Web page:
“I think the whole situation at Alabama was a real learning experience for me. It was certainly a humbling experience, too” he said. “I’m at peace here, and to be honest, I think Brad [Bohannon] is going to do a great job. He knows that area, he’s an excellent recruiter and I think he’s going to do well. Personally, I hope he wins there, and wins big.”
While Goff enjoys new scenery and a temporarily more laid-back approach at Purdue with the fall semester beginning this week, down at Alabama, Bohannon wants to establish some consistency and respect in the program starting with his first full team meeting this week.
“We’re having our first team meeting today, actually,” Bohannon said on Tuesday. “The first month here was kind of rough, I think. And I think the best way to put the situation right now is that the players are probably a little apprehensive. But, this is a group that has had three coaches in three years and we’re dealing with college-aged kids.
“I think the biggest thing that I’ve already noticed is that last year kind of brought these kids together. The kids really seem to like each other and the adversity didn’t seem to drive the team apart. That seems to be the case most of the time,” he continued. “We’ve got an older group with a large junior class. And generally speaking, I think we have some high character kids in this program.”
There have been some tumultuous moments for Bohannon over the past couple of months. New coaches typically get somewhat of a honeymoon period. But Bohannon and his coaching staff have hit the ground running. They didn’t have a choice. While Bohannon wouldn’t comment on the situation he inherited, we know that Alabama was expected to have a roster totaling 50 plus players this fall had the previous staff or Bohannon not made some cuts to the current roster or recruiting class.
Bohannon had to trim the roster to 37 players this summer, meaning that a decent amount of last year’s recruiting class had to go another route that didn’t end up in Tuscaloosa – at least for the time being.
“When I first got the job, the math just wasn’t working. The NCAA rules are pretty black and white for us – you have to be at 11.7 scholarships dispersed throughout 27 players,” he said. “We did everything we could within those rules to get our roster together this fall. We’re excited to get going and we’re going to get fall workouts with 37 players on our roster.”
Stability in the locker room should arrive in short order for the Tide. Bohannon built a stellar reputation as an assistant during previous stops at Kentucky and Auburn. He has embraced Alabama and spent time earlier this week welcoming incoming freshmen to campus. However, this might not be an easy transition in terms of wins and losses – that much was evident during Alabama’s search for a pitching coach and top assistant. Bohannon aimed for the stars and courted former Tennessee head coach Dave Serrano. However, Serrano opted to head to West Virginia for reasons including family and an ability to immediately win. WVU welcomes back several players from a team that reached the NCAA postseason this past spring. Alabama? There’s some talent there with the return of Cobie Vance, Chandler Taylor and Jake Walters, but major question marks remain and a fragile culture must be strengthened.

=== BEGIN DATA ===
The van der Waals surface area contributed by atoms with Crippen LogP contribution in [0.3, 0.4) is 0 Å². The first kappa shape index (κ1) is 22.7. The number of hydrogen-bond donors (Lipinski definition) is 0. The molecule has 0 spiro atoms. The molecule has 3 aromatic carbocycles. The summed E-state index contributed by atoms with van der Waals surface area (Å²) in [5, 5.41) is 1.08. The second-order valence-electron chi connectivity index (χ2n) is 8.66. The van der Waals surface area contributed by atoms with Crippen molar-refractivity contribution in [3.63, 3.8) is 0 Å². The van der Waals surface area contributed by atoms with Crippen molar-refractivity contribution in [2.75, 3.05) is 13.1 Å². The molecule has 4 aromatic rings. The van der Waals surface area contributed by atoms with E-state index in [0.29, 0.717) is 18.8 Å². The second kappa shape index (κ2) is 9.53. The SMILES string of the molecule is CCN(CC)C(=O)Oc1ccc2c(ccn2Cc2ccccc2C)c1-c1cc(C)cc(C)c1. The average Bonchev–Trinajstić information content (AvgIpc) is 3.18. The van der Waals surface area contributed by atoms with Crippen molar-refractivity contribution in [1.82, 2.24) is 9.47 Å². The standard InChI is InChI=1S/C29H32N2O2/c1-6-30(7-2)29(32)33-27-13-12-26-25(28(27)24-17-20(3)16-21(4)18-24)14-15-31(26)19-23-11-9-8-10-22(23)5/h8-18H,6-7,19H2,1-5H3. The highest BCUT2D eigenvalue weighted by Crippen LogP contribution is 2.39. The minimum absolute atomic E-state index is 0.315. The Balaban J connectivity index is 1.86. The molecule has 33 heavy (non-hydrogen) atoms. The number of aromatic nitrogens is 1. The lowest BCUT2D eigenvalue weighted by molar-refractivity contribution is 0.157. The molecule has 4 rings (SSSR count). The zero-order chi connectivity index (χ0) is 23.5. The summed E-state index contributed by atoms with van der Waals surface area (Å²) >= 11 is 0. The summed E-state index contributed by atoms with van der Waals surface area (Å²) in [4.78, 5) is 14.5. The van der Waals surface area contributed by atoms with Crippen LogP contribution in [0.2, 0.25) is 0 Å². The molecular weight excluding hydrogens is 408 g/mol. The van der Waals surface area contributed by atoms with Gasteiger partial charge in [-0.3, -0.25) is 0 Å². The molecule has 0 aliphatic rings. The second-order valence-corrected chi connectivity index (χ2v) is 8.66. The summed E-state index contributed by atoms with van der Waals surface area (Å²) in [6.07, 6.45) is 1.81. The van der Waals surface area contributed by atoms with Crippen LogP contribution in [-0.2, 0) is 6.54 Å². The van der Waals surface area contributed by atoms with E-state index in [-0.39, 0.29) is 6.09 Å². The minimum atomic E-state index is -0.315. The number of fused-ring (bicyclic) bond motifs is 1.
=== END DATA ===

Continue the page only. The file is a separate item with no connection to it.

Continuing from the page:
“I think having a sense of togetherness is important for any coaching staff to have with the players. You’re not just trying to help these guys grow individually, you’re trying to help them grow into a team. That’s certainly been our emphasis,” Bohannon said. “We need to be in the right place from a cultural standpoint around here. It’s not fair to be talking about Omaha, championships and things like that this fall. We’re trying to build a team culture. We’re not going to worry about wins and losses and things like that until the actual games start.”
This hasn’t been the smoothest transition for Bohannon, especially given that it’s his first head job. And he knows that some growing pains might be on the horizon, but he looks forward to the short and long-term future with the Tide. Bohannon said the administration, including athletic director Greg Byrne, realize the challenges ahead, but added that he’s ready to make swift progress and has been pleased with the Tide’s traction on the recruiting trail.
Gaining traction in the SEC can be a daunting task in a normal situation. Alabama is trying to do it on its third coach in three years. Hard job ahead? Sure. Impossible? No. But stability first is the key and barring a surprise, Bohannon will achieve that. Goff will find that at Purdue, too.
Now comes the hard part for Alabama. Winning.